Nov 7, 2017 KV Kiva HQ
By Tim Workman
Lei Company Cooperative founder aims to reclaim Pacific Islander art form
Oceania - often pictured as tangerine skies, azure waters and palm trees - has a rich and complicated heritage. 
 
Kiva borrower Tiffany Lacsado, founder and co-owner of Oakland’s The Lei Company Cooperative, Inc, is using her business to honor her Pacific Islander heritage on her own terms. She is a Chamorro-American from Guahan (Guam), and like more than 1 million Pacific Island Americans, she now calls the U.S. mainland her home.

1.jpegTiffany Lacsado, Founder and Co-Owner of The Lei Company, LLC
 
Maybe it was fate that she was my first Kiva U.S. borrower when I moved to Oakland from Hawaii. Like many Pacific Islanders I have come to know, she has a certain resilience of spirit. A strong vision for the future.
 
Her's: To empower Pacific Island Americans in the Bay Area through lei making - a Pacific Islander artform.
 
She found inspiration for The Lei Company Cooperative after seeing lei for sale on street corners and shops in the Bay Area, commonly made from candy, ribbon and arbitrary colors.
 
They were often from Thailand, and sellers had little knowledge of their origin and significance. They lacked meaning.

leicompany_lei2.jpgA Lei Company lei design 

 
Her mission has since become to, “reclaim and re-imbue the sacredness and mana of our art forms for the benefit of Pacific Islander artisans,” as she states in her blog.
 
This mission has deep personal meaning for Tiffany.
 
She mostly grew up stateside, but preserved her connection to Chamorro identity through dance and lei making alongside the aunties at her church.
 
The lei that she now sells are elegant, islander designs in the vein of what the aunties passed on to her. Some do have a modern twist—ribbon and money lei, for example—but with a thorough Islander aesthetic.

leicompany_lei.jpgA Lei Company lei design

 

Lei don’t just have personal significance for Tiffany. They have value for her community as a generative tradition that can both advance Pacific Islander cultures and pay homage to their past.
 
As a cultural form, they are sacred and powerful. Only some lei makers understand this.
 
What distinguishes Tiffany from the rest is that she cares about lei not just as a product, but as a set of relationships that go into their production. 

image0000001(1).jpgHappy Lei Company customer

 

At The Lei Company Cooperative’s early inception, something about the business’ hierarchy didn’t quite fit with her and her employees’ cultural mores.
 
Pacific Islanders tend to be very communitarian, if not completely egalitarian, in their outlook. This is why Tiffany chose to transition to a worker cooperative business model last year.
 
"Lei do not just belong to me,” she says. “They belong to all of us.”
 
All the Pacific Islanders who make lei under her roof—including women, the formerly incarcerated and other underserved or at-risk populations—deserve to profit equally from lei.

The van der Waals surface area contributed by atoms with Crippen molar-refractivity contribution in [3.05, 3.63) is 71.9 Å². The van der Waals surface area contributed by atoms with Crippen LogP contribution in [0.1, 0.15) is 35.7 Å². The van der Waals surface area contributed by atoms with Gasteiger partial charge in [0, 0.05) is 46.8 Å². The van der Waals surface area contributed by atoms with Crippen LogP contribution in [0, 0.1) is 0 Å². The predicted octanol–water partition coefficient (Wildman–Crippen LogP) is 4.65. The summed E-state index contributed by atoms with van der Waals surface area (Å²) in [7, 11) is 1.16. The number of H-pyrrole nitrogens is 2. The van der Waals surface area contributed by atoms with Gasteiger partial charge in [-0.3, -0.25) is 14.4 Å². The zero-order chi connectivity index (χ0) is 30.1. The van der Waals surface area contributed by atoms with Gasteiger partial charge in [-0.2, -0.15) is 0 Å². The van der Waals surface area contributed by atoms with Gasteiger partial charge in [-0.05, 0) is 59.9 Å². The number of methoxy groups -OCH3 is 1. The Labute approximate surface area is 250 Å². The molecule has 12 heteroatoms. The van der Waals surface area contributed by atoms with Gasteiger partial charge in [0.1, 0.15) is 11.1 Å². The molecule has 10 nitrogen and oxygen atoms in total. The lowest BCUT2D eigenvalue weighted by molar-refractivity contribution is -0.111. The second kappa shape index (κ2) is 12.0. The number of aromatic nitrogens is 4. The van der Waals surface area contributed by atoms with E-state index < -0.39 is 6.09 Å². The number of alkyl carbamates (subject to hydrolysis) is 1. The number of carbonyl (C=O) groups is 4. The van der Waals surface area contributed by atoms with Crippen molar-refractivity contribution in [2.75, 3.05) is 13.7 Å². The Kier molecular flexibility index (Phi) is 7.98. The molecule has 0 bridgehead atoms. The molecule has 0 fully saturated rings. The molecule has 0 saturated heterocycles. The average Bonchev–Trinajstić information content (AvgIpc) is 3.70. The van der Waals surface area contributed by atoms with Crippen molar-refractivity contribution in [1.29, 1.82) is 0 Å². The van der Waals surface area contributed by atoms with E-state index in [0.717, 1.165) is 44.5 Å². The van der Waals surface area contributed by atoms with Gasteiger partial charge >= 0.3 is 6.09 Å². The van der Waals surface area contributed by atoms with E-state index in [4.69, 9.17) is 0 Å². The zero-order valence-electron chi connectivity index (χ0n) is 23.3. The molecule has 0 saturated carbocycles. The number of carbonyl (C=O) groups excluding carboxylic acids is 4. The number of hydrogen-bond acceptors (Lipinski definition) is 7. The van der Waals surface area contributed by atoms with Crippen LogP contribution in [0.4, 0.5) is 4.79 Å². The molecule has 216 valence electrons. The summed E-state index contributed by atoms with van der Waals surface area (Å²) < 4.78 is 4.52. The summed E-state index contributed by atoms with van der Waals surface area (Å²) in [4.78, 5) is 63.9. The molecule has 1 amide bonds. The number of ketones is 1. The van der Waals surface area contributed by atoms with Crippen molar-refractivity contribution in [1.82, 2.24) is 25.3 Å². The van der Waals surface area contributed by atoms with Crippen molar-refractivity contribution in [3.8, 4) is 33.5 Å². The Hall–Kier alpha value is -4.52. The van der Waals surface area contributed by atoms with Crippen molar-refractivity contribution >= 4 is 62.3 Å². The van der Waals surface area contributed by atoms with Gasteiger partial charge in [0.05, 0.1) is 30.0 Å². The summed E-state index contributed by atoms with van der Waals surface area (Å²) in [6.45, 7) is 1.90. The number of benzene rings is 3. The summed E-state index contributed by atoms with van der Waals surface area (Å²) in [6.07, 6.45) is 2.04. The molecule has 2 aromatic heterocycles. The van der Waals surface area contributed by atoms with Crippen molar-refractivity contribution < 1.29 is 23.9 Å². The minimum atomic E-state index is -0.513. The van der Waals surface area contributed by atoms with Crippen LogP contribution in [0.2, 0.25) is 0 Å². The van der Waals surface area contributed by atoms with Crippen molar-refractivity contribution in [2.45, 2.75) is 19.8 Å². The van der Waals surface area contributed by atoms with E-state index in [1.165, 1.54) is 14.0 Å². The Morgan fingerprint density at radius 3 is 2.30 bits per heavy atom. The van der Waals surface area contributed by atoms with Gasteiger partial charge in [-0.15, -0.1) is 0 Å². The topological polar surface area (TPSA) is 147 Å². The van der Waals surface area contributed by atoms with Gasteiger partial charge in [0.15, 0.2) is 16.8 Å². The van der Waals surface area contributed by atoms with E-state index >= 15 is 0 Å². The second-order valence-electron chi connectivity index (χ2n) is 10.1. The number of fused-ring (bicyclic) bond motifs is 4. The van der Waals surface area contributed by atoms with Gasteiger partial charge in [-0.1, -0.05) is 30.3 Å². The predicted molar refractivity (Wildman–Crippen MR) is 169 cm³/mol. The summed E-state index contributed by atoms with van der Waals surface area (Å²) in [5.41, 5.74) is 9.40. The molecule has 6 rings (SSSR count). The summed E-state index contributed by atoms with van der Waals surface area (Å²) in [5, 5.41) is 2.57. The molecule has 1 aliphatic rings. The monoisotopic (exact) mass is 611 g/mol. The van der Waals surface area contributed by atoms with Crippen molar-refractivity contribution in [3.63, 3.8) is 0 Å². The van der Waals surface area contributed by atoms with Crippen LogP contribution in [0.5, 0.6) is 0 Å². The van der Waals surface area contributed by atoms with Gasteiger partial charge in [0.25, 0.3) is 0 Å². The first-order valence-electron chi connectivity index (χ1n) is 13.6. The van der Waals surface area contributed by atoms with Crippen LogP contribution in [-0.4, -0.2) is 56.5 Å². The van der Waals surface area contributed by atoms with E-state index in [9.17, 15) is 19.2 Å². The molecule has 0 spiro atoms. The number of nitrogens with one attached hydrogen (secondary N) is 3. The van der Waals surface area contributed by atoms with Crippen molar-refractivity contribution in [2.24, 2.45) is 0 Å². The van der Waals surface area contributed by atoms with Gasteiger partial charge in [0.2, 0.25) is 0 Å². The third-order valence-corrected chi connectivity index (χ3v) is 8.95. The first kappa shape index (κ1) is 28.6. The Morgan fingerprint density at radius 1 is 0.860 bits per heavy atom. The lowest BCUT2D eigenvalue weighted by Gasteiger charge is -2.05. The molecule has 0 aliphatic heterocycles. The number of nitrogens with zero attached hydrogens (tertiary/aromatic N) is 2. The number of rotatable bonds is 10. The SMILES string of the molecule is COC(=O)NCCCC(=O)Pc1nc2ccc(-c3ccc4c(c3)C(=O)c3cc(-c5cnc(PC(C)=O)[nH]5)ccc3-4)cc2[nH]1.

“At the beginning of our cooperative transition, other co-owners would jokingly call me ‘chief’,” she laughs.
 
This is no surprise - Tiffany is good at taking charge.
 
Besides, Pacific Islander societies may be communitarian, but they often rely on leaders and elders in matters of decision making.
 
Tiffany is essentially trying to re-locate what it means to be a Pacific Island entrepreneur in the American business landscape under a California co-op business model.
 
This is virtually unprecedented here, and they are the first Pacific Islander employee cooperative in the Bay Area.
 
Tiffany and co-owners welcome this challenge with great confidence, however.
 
With a Kiva loan, The Lei Company Cooperative will secure a physical workspace. Right now, they primarily work in owners’ garages.
 
It has been difficult to keep up with demand without adequate, permanent space.
 
In the future, they hope to create franchises in Pacific Islander communities throughout the United States and begin sourcing materials from owners’ home islands.
 
Their Kiva loan has already helped them begin developing a new style of tapa-cloth ribbon with The Nokonoko Women group of Vanua Levu, Fiji for a new line of lei. 
 

received_10209799621135607.jpgA Nokonoko Woman of Fiji working on tapa cloth for The Lei Company. Photo courtesy of The Nokonoko Women.


Ultimately, The Lei Company Cooperative dreams of becoming the Jostens (a major memorabilia manufacturer) of Pacific Island handicrafts.
 
They are what we here at Kiva U.S. are all about: assisting ambitious, mission-driven businesses that need a first “hand up” on the capital ladder.
 
The communitarian ethic of mutual responsibility that lies at the core of her business model—what they refer to as chinchule’ in the Chamorro language, or kuleana in Hawaiian—is the very ethic that drives Kiva’s products and mission, and we are proud to do what we can to elevate and magnify businesses such as The Lei Company Cooperative. 
 

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